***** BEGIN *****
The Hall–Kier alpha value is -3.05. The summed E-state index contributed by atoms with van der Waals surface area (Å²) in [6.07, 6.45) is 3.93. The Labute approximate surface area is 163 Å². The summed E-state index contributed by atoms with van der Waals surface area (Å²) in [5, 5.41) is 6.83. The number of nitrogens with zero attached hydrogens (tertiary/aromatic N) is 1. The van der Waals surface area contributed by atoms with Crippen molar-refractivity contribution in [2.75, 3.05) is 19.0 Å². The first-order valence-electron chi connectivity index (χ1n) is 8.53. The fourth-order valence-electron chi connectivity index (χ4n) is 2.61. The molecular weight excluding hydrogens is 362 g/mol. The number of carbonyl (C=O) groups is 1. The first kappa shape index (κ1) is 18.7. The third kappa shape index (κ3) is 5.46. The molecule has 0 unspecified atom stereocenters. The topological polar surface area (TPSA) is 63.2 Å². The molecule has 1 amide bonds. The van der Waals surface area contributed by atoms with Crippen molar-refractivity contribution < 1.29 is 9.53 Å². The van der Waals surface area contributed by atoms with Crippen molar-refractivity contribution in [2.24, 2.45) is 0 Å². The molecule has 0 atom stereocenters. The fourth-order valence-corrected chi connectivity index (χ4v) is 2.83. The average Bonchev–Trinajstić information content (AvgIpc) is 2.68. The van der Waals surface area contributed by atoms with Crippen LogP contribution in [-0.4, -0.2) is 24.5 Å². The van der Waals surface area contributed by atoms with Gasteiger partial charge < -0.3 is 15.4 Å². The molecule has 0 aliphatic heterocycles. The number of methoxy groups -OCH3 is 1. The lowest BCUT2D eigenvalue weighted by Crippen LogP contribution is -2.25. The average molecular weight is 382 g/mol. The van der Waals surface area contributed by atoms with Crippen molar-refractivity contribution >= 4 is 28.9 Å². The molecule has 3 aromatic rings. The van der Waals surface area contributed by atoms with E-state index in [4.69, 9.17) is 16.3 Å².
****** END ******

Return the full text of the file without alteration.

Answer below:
The Hall–Kier alpha value is -3.05. The summed E-state index contributed by atoms with van der Waals surface area (Å²) in [6.07, 6.45) is 3.93. The Labute approximate surface area is 163 Å². The summed E-state index contributed by atoms with van der Waals surface area (Å²) in [5, 5.41) is 6.83. The number of nitrogens with zero attached hydrogens (tertiary/aromatic N) is 1. The van der Waals surface area contributed by atoms with Crippen molar-refractivity contribution in [2.75, 3.05) is 19.0 Å². The first-order valence-electron chi connectivity index (χ1n) is 8.53. The fourth-order valence-electron chi connectivity index (χ4n) is 2.61. The molecular weight excluding hydrogens is 362 g/mol. The number of carbonyl (C=O) groups is 1. The first kappa shape index (κ1) is 18.7. The third kappa shape index (κ3) is 5.46. The molecule has 0 unspecified atom stereocenters. The topological polar surface area (TPSA) is 63.2 Å². The molecule has 1 amide bonds. The van der Waals surface area contributed by atoms with Crippen molar-refractivity contribution < 1.29 is 9.53 Å². The van der Waals surface area contributed by atoms with Crippen molar-refractivity contribution in [2.24, 2.45) is 0 Å². The molecule has 0 atom stereocenters. The fourth-order valence-corrected chi connectivity index (χ4v) is 2.83. The average Bonchev–Trinajstić information content (AvgIpc) is 2.68. The van der Waals surface area contributed by atoms with Crippen LogP contribution in [-0.4, -0.2) is 24.5 Å². The van der Waals surface area contributed by atoms with Gasteiger partial charge < -0.3 is 15.4 Å². The molecule has 0 aliphatic heterocycles. The number of methoxy groups -OCH3 is 1. The lowest BCUT2D eigenvalue weighted by Crippen LogP contribution is -2.25. The average molecular weight is 382 g/mol. The van der Waals surface area contributed by atoms with Crippen molar-refractivity contribution >= 4 is 28.9 Å². The molecule has 3 aromatic rings. The van der Waals surface area contributed by atoms with E-state index in [4.69, 9.17) is 16.3 Å².